Imagine that Labradors and golden retrievers died out a million years ago, leaving only fossilized skeletons behind. Without the help of DNA, how could we determine that a fossil Labrador, a fossil retriever and a modern Chihuahua all belong to the same species, Canis lupus familiaris? And could we look at the wide variety of dogs today to gain clues about lost diversity in the past?

A new study by Florida Museum of Natural History researcher Natasha Vitek shows how scientists can use animals’ physical features – also known as morphology – to make connections between a modern species and its fossilized relatives, even if they look strikingly different.

“We can’t magically create more fossils,” said Vitek, a doctoral candidate in vertebrate paleontology. “A lot of it is trying to figure out what we can do with what we have at hand to find diversity within a species – diversity we no longer have.”

Scientists often use color, sexual differences, soft tissues, signs of age and DNA to analyze variation within modern species. But these can be missing in fossil specimens.

Vitek relied on a technique known as geometric morphometrics, a way of quantifying an object’s shape, to test whether shape is a reliable way to tease out the subtle relationships between species, subspecies and individuals of the same species that just look different from each other.

She used eastern box turtles, Terrapene carolina – a species that comes in all kinds of shapes, sizes and colors – to make links between the rich variation in modern specimens and their fossil relatives from as far back as the Pleistocene, from about 2.6 million to about 11,700 years ago.

Unfortunately, turtles don’t make anything easy.

Modern eastern box turtles display a dizzying amount of variation. A box turtle in Oklahoma can be straw-colored while the same species in Florida is dark with yellow sunburst patterns. Adult box turtles also come in a wide array of sizes with no direct link between size and age. A small turtle in one location could be the same age as or older than a large turtle of the same species in another location, even within a short distance.

Similar levels of variation also crop up in fossil eastern box turtles. How different must two turtles be to indicate that they belong to different species or subspecies?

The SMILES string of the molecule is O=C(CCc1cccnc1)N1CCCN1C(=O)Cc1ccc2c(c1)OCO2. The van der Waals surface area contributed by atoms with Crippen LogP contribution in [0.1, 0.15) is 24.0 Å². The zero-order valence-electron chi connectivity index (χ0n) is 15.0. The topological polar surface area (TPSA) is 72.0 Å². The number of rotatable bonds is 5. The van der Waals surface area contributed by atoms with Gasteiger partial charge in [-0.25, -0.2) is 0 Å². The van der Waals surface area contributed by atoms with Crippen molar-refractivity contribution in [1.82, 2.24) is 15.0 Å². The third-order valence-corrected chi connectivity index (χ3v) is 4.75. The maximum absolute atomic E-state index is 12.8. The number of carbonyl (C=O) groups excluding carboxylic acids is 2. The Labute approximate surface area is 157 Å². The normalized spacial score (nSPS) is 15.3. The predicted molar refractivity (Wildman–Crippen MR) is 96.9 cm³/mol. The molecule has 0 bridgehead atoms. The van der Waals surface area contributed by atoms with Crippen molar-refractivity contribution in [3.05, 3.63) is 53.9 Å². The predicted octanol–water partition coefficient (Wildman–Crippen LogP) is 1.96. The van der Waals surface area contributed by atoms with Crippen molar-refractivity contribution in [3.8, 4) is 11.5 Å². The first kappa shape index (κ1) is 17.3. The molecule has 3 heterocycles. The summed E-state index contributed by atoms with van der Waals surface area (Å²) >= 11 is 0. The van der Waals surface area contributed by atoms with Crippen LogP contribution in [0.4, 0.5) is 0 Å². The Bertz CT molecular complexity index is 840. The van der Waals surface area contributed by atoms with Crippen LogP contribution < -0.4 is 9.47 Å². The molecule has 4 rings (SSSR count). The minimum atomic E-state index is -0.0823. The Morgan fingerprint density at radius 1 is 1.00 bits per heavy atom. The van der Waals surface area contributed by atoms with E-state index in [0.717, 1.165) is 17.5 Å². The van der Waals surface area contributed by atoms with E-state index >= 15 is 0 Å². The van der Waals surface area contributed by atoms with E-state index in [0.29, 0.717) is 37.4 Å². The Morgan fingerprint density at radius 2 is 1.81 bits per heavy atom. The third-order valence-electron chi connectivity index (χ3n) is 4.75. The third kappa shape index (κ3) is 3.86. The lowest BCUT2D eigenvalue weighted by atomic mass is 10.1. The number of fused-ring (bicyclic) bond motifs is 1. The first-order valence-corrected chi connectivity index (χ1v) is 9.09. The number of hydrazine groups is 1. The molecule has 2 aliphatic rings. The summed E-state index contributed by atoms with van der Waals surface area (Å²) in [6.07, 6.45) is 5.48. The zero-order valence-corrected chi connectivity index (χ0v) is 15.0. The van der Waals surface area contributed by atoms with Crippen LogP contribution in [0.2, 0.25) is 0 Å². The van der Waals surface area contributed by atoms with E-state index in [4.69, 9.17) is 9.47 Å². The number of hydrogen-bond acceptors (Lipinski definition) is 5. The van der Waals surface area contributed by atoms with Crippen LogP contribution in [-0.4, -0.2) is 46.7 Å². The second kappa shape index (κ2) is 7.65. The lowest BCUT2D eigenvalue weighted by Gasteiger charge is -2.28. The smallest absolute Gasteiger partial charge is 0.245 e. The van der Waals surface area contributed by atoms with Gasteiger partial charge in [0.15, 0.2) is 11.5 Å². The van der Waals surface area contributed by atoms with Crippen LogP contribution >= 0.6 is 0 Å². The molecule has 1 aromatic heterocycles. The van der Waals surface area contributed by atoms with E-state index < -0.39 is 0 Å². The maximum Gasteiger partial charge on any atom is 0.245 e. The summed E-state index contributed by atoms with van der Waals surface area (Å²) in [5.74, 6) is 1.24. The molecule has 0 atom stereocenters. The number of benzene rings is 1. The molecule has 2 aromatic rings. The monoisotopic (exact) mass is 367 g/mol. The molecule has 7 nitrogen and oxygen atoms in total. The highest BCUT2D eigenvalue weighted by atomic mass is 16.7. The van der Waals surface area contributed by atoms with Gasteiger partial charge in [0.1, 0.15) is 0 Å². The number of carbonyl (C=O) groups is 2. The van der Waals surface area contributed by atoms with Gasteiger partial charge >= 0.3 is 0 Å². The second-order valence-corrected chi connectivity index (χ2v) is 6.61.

To make sure she was “comparing apples to apples,” Vitek only analyzed the shape of eastern box turtle shells, which preserve well and are common in the fossil record.

In doing so, she was wading into a debate about eastern box turtle variation that has lasted more than 80 years, with some scientists suggesting that fossil and modern box turtles are all the same species, while others – pointing to a distinction in size or shape – hypothesizing that some fossils represented a separate, extinct species. Some researchers have also argued that certain subtle differences between fossils are evidence of various subspecies.

Vitek, who began the study as a master’s student at the University of Texas at Austin, compared 435 shells of modern eastern box turtles and 57 shells of fossil specimens, analyzing changes in location, shape, size and sex.

“It’s almost ‘more money, more problems,’” Vitek said. “You’d think that with so many fossils, it would be great, but it just means that you can’t hide from all the natural complexity.”

To find a signal in the noise, she used geometric morphometrics to plot shell shape into a series of coordinates, “like a connect-the-dots puzzle,” she said, which created a more complete model of a shape in space.

“This allows you to see how that overall constellation of points is changing from shape to shape,” Vitek said. “You might see whole new patterns you would never have thought to measure before and capture things like curvature – things that are really hard to measure in just a single linear feature.”

Her results showed that scientists on both sides of the debate are partially right.

The argument that modern variation in eastern box turtles mirrors variation in fossil specimens of the same species does have some merit.

“It’s not like we hit the fossil record and there’s a hard boundary between what’s extinct and what still exists today,” she said. “Just like we’d expect from evolution, there is a gradient of variation that carries through to modern box turtles. Having some shells that aren’t that different is reassuring in the sense that, yes, some species do go back in time.”

But, she added, some shells likely do belong to lost subspecies, existing subspecies or closely related extinct species.

“Some sites have shells that are not only bigger than modern eastern box turtles but also very different,” she said. “There is lost variation in the eastern box turtle record. It turns out that if you go back to fossils, there is even more diversity than you would be able to pick up just by studying today’s box turtles.”

Vitek said she is hopeful her study will spur more researchers to look deeper at bony structures within species as a means of detecting variation in fossils.

“We’re doing a great job of seeing what drives patterns like mouse coat color, but let’s also see what drives patterns in things like mouse teeth and arm bones,” she said. “There’s a lot of opportunity to start better documenting what the morphology we pick up in the fossil record might actually mean in terms of evolution.”


Funding was provided by a James M. and Thomas J. M. Schopf Award from the Paleontological Society, a Paleontological Society of Austin research grant, a Lundelius scholarship, the Jackson School of Geosciences and the U.S. National Science Foundation.


Source: Natasha Vitek, nvitek@ufl.edu

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By Natalie van Hoose | More articles by Natalie

• Learn more about Vertebrate Paleontology at the Florida Museum.